The building of a high-speed train system these days is really no big deal. But as United States citizens, we might be inclined to believe otherwise.
There is no question of the electric train’s many advantages: speed, comfort, safety, reliability, convenience and environmental friendliness – these being the key ones. In the world of intercity travel, high-speed, electric trains, even though a competitive option, in the U.S., the idea about Americans traveling in high-speed trains in certain areas of the country, has, historically, not been quick to catch on.
The irony here is it used to be that America was once the premier railroad builder. In fact, at the pinnacle of the domestic railroad construction movement in 1916, track route-miles totaled no less than 254,000. Nor was it uncommon for the nation’s crack passenger trains to break the hundred-mile-per-hour mark. On the Northeast Corridor mainline higher-speed railway north of New York, Amtrak’s Acela Express trains regularly reach 150 mph albeit on two relatively short track stretches in the state of Rhode Island, all of it made possible by well-maintained Class Six trackage and electricity-fed trains enabled through the use of overhead catenary wire. At any rate, the Acela’s will presumably soon have company on tracks in California, Texas and possibly in other corridors where trains will rival those speeds and then some, that is, if forward momentum along these lines can just keep rolling along.
On a roll out west
The California high-speed train endeavor has its work cut out. The first 520 miles of track connecting the megalopolis’ of San Francisco and Los Angeles/Anaheim is being constructed; the construction effort already underway in the state’s central San Joaquin Valley in Madera and Fresno. This is part of a track segment to stretch 116 miles south to Bakersfield, a line which will later reach Merced north of Madera and Gilroy and San Jose to Madera’s northwest. Construction of Phase 1 (S.F.-L.A./Anaheim) is slated to be finished and open for service by 2028 or ’29. Sacramento and San Diego are expected to come online sometime thereafter, those sections constituting Phase 2 of the mainline building program.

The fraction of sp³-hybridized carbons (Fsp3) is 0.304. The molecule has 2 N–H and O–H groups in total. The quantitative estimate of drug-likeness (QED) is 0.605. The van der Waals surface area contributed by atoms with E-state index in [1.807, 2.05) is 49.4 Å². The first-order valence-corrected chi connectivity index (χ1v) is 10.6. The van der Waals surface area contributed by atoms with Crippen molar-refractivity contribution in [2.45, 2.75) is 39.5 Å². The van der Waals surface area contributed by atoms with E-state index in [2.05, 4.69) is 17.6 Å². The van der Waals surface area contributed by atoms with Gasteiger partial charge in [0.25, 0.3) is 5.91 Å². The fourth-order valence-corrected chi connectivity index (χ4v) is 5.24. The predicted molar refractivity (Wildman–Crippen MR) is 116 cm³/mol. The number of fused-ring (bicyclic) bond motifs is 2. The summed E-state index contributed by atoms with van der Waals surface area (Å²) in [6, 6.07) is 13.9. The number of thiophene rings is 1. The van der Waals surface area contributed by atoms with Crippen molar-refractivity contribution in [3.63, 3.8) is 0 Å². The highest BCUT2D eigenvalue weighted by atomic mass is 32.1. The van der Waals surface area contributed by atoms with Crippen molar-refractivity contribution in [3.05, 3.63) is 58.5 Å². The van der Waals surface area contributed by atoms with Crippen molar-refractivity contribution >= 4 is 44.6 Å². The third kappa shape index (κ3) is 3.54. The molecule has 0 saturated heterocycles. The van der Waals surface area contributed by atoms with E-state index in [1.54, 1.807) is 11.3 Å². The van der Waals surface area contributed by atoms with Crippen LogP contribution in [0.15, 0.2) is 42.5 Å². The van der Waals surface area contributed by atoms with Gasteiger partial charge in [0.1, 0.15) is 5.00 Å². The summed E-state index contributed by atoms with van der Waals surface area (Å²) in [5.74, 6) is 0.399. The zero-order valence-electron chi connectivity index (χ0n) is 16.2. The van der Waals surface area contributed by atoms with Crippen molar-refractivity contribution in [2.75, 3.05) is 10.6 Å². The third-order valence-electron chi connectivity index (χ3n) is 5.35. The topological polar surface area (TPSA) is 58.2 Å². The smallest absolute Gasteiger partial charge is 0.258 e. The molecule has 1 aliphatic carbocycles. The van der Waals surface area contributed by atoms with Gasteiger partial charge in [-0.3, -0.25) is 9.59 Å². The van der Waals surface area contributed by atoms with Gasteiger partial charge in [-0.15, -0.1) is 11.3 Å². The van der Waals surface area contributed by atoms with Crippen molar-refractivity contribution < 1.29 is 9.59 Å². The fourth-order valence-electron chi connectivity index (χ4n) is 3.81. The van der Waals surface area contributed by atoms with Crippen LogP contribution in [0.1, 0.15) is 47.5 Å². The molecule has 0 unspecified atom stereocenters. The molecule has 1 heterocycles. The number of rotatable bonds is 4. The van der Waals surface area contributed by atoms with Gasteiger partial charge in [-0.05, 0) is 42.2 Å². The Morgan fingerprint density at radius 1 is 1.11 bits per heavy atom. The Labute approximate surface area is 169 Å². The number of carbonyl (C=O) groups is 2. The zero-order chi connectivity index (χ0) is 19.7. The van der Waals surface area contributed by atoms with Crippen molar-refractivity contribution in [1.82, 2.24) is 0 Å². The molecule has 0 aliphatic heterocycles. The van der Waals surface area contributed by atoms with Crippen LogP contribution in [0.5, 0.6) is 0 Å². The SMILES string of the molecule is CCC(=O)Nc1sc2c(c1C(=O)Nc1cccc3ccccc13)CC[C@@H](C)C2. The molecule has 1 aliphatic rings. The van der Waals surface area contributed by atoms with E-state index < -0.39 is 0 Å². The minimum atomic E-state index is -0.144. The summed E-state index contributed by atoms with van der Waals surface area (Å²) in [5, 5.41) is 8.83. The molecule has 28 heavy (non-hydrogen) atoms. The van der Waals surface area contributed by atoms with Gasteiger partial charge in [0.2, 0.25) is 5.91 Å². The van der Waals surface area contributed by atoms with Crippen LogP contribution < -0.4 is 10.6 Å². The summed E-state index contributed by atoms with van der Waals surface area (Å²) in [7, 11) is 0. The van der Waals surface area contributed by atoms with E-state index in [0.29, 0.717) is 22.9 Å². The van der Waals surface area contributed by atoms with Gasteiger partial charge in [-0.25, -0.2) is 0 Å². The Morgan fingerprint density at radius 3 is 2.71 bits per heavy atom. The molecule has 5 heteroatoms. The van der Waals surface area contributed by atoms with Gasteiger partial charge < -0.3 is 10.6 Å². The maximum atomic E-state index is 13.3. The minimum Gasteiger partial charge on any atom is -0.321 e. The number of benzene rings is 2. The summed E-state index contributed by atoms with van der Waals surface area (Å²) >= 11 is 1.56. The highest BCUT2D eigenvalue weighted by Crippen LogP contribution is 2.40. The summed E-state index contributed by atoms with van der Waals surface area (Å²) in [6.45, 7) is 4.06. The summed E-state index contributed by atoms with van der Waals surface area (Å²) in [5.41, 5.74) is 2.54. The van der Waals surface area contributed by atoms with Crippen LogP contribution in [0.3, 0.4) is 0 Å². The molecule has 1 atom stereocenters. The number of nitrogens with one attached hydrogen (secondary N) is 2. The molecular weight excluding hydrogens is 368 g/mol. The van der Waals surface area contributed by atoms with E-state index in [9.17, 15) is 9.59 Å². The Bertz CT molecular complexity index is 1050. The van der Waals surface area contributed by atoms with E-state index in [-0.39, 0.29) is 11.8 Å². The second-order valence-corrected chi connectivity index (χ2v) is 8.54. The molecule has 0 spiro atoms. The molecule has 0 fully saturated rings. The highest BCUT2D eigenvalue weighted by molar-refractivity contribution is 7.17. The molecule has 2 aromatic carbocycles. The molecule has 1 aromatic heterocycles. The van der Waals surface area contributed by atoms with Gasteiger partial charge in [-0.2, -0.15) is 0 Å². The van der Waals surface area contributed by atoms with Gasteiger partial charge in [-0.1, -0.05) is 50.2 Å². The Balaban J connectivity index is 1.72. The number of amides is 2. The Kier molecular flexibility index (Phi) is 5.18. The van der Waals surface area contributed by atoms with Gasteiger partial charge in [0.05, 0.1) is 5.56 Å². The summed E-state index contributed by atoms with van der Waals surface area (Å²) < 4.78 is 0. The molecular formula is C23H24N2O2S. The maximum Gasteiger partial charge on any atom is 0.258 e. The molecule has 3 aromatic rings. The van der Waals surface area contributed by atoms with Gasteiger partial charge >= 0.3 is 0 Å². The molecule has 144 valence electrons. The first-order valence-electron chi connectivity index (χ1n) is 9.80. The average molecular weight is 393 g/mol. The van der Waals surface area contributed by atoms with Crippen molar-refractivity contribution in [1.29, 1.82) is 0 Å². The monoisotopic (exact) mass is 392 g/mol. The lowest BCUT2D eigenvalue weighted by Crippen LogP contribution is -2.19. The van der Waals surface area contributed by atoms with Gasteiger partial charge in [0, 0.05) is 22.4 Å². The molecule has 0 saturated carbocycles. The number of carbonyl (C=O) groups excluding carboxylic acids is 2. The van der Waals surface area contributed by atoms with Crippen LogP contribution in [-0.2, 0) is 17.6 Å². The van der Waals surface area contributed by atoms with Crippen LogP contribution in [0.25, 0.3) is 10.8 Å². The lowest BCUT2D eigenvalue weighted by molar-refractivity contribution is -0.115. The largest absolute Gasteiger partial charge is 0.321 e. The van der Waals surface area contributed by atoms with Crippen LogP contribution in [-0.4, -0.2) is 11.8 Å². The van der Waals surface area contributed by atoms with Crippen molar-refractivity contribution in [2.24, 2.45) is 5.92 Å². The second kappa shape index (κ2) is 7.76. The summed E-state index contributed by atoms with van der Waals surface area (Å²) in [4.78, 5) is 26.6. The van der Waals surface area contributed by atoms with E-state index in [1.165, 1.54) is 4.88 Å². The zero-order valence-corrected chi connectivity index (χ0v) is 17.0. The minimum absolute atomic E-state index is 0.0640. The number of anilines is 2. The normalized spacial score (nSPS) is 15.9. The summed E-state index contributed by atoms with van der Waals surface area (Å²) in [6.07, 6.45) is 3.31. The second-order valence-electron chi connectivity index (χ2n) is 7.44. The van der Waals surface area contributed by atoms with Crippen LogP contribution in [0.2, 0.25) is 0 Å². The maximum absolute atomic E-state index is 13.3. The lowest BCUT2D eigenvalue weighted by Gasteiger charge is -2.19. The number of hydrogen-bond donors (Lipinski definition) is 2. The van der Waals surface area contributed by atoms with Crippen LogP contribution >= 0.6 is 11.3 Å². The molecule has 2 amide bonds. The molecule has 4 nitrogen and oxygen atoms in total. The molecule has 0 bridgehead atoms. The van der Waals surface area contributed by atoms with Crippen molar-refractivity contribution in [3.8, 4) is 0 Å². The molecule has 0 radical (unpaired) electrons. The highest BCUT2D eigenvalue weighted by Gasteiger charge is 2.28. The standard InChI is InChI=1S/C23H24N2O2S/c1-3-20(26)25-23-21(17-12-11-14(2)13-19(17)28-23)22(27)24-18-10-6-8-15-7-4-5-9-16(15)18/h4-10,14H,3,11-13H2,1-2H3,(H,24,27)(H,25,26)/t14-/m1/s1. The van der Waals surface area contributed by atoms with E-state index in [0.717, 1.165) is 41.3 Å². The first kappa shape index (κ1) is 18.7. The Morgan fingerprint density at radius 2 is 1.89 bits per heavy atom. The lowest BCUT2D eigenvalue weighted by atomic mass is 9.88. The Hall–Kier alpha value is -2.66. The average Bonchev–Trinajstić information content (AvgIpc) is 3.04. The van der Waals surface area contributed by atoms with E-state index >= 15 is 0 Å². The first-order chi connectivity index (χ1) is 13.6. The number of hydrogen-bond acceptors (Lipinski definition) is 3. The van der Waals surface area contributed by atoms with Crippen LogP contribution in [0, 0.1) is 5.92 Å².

Not unlike building highway infrastructure, building a rail system, any rail system, takes money. In the case of California high-speed rail Phase 1, it is currently estimated that to complete that task it will cost $68.4 billion. There is a pending case right this moment before a Sacramento County Superior Court judge being brought by a group in Kings County asking for a course correction, apparently. How this will play out remains to be seen. The trial could last weeks and possibly months, purportedly. Whichever way the presiding judge in this case rules – for or against the plaintiffs – the feeling is there is almost certain to be an appeal (by the losing side).
The Texas plan
Way back when, what was proposed for the Lone Star State was dubbed the Texas TGV; TGV in this instance standing for “Train a Grande Vitesse,” or “Train of Great Speed” in French. That proposal, for lack of a better way to describe the outcome, was stopped dead in its tracks.
Change being a constant, interest has been renewed. Only this time it is the Texas Central Railway high-speed rail plan we’re talking about here.
The proposal/plan as it stands, call for trains to traverse the 240-mile distance from Dallas to Houston in a little as 90 minutes, with trains reaching speeds of 205 mph.